Friday, 19 May 2017

Butter Bean and Avocado Tacos

Hello Friends ~~~

I've been looking for something a little different to give my taste buds a lift lately and this is one of the recipes I've come up with. It's still a work in progress, but then I do love to play with my food!

As a vegetarian I'm always looking for different ways to cook with pulses, beans and grains which I love, and which form a staple part of my diet. So, yesterday, I went on one of my Fridge Raid meals and tonight I made a tweaked version of last night's Fridge Raid. I'm calling it Butter Bean and Avocado Tacos.  This is a cold filling.  Here's what you'll need ~~~

For two servings:
1 can Butter Beans, drained
1 ripe avocado, peeled
50 grams of cheese {Cheddar, Monterey Jack, or any hardish cheese of your choice ~ I used Harlech, a lovely cheese flavoured with horseradish, from my local deli} grated.
4 spring onions {salad onions, scallions} thinly sliced
A generous pinch {to taste} of chilli powder {optional}
A generous pinch {to taste} of smoked paprika {optional}
A pinch of sumac {to taste and optional, but I like the slightly sour taste}
A squeeze of lemon or lime juice, or some of the pickling juice from a jar of Pepperdew or similar
Olive oil
Spring of mint, chiffonade
Pinch of Chipotle flakes, for presentation, optional
Taco shells, or soft tortillas to serve


Here's what I did next:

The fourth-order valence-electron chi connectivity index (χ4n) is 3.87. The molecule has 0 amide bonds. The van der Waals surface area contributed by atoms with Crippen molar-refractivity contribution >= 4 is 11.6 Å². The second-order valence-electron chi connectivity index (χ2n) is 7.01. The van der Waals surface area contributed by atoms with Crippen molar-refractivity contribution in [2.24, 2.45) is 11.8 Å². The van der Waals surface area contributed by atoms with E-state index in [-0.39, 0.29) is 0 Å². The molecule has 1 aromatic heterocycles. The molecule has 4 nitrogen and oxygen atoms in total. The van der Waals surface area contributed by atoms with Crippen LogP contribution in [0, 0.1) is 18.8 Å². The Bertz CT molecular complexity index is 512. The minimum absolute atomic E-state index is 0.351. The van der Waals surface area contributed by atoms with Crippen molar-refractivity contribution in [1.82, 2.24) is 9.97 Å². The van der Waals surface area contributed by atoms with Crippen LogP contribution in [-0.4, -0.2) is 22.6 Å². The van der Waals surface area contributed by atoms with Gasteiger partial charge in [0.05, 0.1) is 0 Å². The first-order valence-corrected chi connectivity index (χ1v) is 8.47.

In a large bowl, using a potato masher or a fork {which gives you control over the texture} mash together the avocado, butter beans, cheese, spring onions, mint and seasonings. When all mashed and blended, but still with some texture, slacken it off with a squeeze of lime {or lemon} juice and some Extra Virgin olive oil. Adjust seasonings to taste.


Heat your taco shells or tortillas according to the packet directions and fill with your butter bean mixture. Sprinkle over the Chipotle flakes if using. Serve immediately and enjoy ~~~



Bon Appétit ~~~
Until next time ~~~
~~~Deborah xo

Saturday, 13 May 2017

Blossoms and Blooms

Hello Friends!

It was inevitable, I suppose, and last Tuesday evening with the most quietest of pings my back went into a spasm and I've been in pain ever since. Thankfully, the weather is inclement so I am not actually missing out on any gardening time, and with strong winds and heavy rain, possibly thunderstorms, coming in the next few days it gives me an enforced stay indoors and time to heal. ~~~sighs~~~


So, this morning, after a day and a half of chilly winds and soft, gentle, constant rainfall, the garden is looking brighter, refreshed and restored {only wish I could say the same about myself!} and here are a few photographs I took on a short hobble around the lawn and borders {I couldn't manage the few extra yards down to the berry patch, but I'm sure all the work of recent weeks is being quickly undone after the rain!} ~~~

















I think everything is looking good, but it's the bits in between that you don't see that I fret about!

I have managed to find my old Instagram account, and if you are on there you may like to make yourself known. Some of the photos will be the same, there will be different ones too, and it's just another social media platform, as we all like something different, so here is the link for you, if you are interested ~~~